Dramathink: Teaching Thinking Skills through Drama
Dramathink:Teaching Thinking Skills through Drama
Teaching Children to Think Robert Fisher (1995) METACOGNITION (thinking/inner speech) reading writingKNOWLEDGE PERFORMANCE(learning input) listening speaking (linguistic output) Linguistic intelligence – the modes of language
H.O.T.S. from D HeathcoteA A problem must be seen in Must be interesting for the action participants. Must seem to employ their ‘interest’.B The new element Old familiar matter in new form to ‘shock’ into awareness.C Decisions must be called for The active area of commitment to action and the solving of problems.D Employing experience Relevant previous experience productively not passively comes into action.E Getting feedback – not to No escape from the immediate be ducked! outcome and results of decisionsF Conscious examination of A standing back from the action changes if any to review present conceptualization.
Provide Contexts to Support Language Development Cummins (81/89) Cognitively Demanding Context B D Context Embedded A C Reduced Cognitively Undemanding
Cognitive Processes B DA A C• reading to find specific information identifies names matches retells• transfers information from one medium to another• applies known procedures• describes observations• sequences• narrates with sense of beginning, middle, end
B B A D C• generalises• compares and contrasts• summarises• plans• classifies by known criteria• transforms,• personalises given information• recalls and reviews• seeks solutions to problems
B DC A Cparrots: repeats utterances of adultor peercopies: reproduces informationfrom board or texts
D B A D C• argues a case / evidence persuasively• identifies criteria• develops and sustains ideas• justifies opinion or judgment• evaluates critically• interprets evidence, makes deductions• forms hypotheses, asks further questions forinvestigation• predicts results• applies principles to new situations• analyses, suggests solutions and tests
The Relationship between Thinking and DramaHigh quality thinking High quality dramaIs not routine – the path of Is not just re-enactment of what is known. The children action is not fully known in make decisions that influence the direction of the advance drama and they are given ownership, with their ideas being used to develop the drama.Tends to be complex – the total Drama explores through role, the same situation from path is not visible from a the viewpoints of different characters. It is not a single viewpoint linear process.Yields multiple rather than Drama is “open”. Scenes can be reworked and replayed unique solutions in many ways with a multiplicity of solutions and outcomes.Involves nuanced judgment Nuance is key to drama. Meanings are arrived at and and interpretation communicated in a variety of ways, verbal, visual and kinaesthetic. Each person in an audience and each participant in the drama will interpret the drama somewhat differently, depending on their present understandings and experience.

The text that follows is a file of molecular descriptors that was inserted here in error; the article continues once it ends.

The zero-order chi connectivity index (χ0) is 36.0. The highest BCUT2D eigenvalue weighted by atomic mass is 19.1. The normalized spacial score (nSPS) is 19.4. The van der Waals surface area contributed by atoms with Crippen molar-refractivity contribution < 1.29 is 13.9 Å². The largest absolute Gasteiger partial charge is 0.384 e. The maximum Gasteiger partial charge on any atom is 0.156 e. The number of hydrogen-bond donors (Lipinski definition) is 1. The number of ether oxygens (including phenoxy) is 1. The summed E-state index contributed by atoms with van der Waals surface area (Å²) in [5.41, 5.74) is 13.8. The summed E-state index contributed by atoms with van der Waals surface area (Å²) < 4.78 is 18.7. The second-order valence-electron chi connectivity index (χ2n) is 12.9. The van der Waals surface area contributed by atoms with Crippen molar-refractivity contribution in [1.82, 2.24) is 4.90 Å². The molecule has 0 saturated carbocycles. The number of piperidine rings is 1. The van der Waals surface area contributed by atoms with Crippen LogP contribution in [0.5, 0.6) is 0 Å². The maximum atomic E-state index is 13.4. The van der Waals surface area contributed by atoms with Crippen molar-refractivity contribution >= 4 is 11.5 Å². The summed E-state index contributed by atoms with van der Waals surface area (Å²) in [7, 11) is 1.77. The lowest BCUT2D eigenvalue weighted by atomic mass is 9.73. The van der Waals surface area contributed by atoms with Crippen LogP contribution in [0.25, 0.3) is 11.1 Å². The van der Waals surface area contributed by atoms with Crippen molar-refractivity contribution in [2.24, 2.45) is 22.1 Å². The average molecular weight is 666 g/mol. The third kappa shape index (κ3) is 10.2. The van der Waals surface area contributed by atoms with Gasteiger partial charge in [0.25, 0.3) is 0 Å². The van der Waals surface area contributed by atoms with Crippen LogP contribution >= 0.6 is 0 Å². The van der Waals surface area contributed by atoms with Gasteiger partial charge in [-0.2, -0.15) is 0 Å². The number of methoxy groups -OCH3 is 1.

Can involve the application of Drama involves problem solving and the resolution multiple criteria which of dilemmas both within the drama and in the may conflict with one process of making the drama. anotherInvolves uncertainty – not Drama in education develops. It cannot be known everything about the task what will emerge in the process as it is interactive at hand is known and dynamic by nature. It is not about re- enacting what is known and certain, but about discovering and exploring what is uncertain.Involves imposing meaning – Drama is all about finding, making and finding structure in communicating meanings. It is structured, mainly apparent disorder by the teacher initially, but as children become more experienced and develop their drama skills they are more able to take over responsibility for structuring their own drama and communicating meaning to others through performance.Is effortful – considerable Good drama is an active and interactive experience, mental work is needed for which is both intellectually and emotionally the kinds of elaboration demanding for both participants and audience. and judgements required Adapted from Baldwin P. and McGuinness C.